Heraldry in the 17th and 18th centuries Part 1
"So may you lose your arms;
If you strike me you are no gentleman;
And if no gentleman, why then no arms"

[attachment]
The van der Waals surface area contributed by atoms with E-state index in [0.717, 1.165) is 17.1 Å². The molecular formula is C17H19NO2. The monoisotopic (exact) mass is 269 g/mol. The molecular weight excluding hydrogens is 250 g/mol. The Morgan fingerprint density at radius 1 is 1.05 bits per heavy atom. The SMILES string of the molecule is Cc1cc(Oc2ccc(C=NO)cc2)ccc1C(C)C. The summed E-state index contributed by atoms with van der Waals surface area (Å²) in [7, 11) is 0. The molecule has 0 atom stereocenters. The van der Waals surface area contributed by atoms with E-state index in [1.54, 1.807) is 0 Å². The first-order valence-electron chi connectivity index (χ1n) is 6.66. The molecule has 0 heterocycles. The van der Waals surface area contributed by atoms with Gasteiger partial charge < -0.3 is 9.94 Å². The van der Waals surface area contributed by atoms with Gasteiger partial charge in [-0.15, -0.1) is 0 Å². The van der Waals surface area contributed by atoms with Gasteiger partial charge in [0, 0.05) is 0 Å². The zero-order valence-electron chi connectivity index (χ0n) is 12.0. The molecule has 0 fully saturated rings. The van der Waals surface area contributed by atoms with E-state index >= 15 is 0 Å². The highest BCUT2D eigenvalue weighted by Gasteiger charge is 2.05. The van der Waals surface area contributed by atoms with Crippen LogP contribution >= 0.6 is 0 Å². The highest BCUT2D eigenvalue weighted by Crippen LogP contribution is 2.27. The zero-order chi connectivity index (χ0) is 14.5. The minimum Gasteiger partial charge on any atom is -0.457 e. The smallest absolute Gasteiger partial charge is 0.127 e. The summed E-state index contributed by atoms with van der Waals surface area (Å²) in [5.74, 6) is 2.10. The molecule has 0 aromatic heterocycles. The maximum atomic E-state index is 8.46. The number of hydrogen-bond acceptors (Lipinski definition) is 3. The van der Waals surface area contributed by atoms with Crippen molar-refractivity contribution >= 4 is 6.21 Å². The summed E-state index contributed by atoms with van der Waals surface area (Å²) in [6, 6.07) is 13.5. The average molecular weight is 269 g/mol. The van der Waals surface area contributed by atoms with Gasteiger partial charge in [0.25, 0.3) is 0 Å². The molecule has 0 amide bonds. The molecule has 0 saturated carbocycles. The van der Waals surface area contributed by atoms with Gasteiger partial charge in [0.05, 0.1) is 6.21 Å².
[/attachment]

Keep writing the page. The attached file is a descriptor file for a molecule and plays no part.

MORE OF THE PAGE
To which Petruchio replies, “ A Herald, Kate? Oh put me in thy books” William Shakespeare was more than willing to be put in the Heralds’ books. In 1599 arms were granted to William Shakespeare by the College of Arms. He had petitioned in 1596 for a coat of arms to be assigned to his father John, and the draft of the grant is dated 20 October 1596. The Arms granted were; or on a bend sable a speare or,steeled argent. ( On a field of gold, a black diagonal line with a spear with a gold handle and silver blade). Shakespeare’s interest in the matter may have been stirred by the possession of Arms on the part of his mother’s family. The Arden’s, which still exists in the male line to this day and is one of the very few English families that can be traced back prior to the Norman Conquest. Dethick, from the College of Arms, who granted arms to Shakespeare was criticized by his peers for the type of people to whom he granted Arms. Theater artists were not rated very highly in the Tudor period and for one of them to become a gentleman was not viewed favorably by many. There are large numbers of allusions to Heraldry throughout Shakespeare’s work.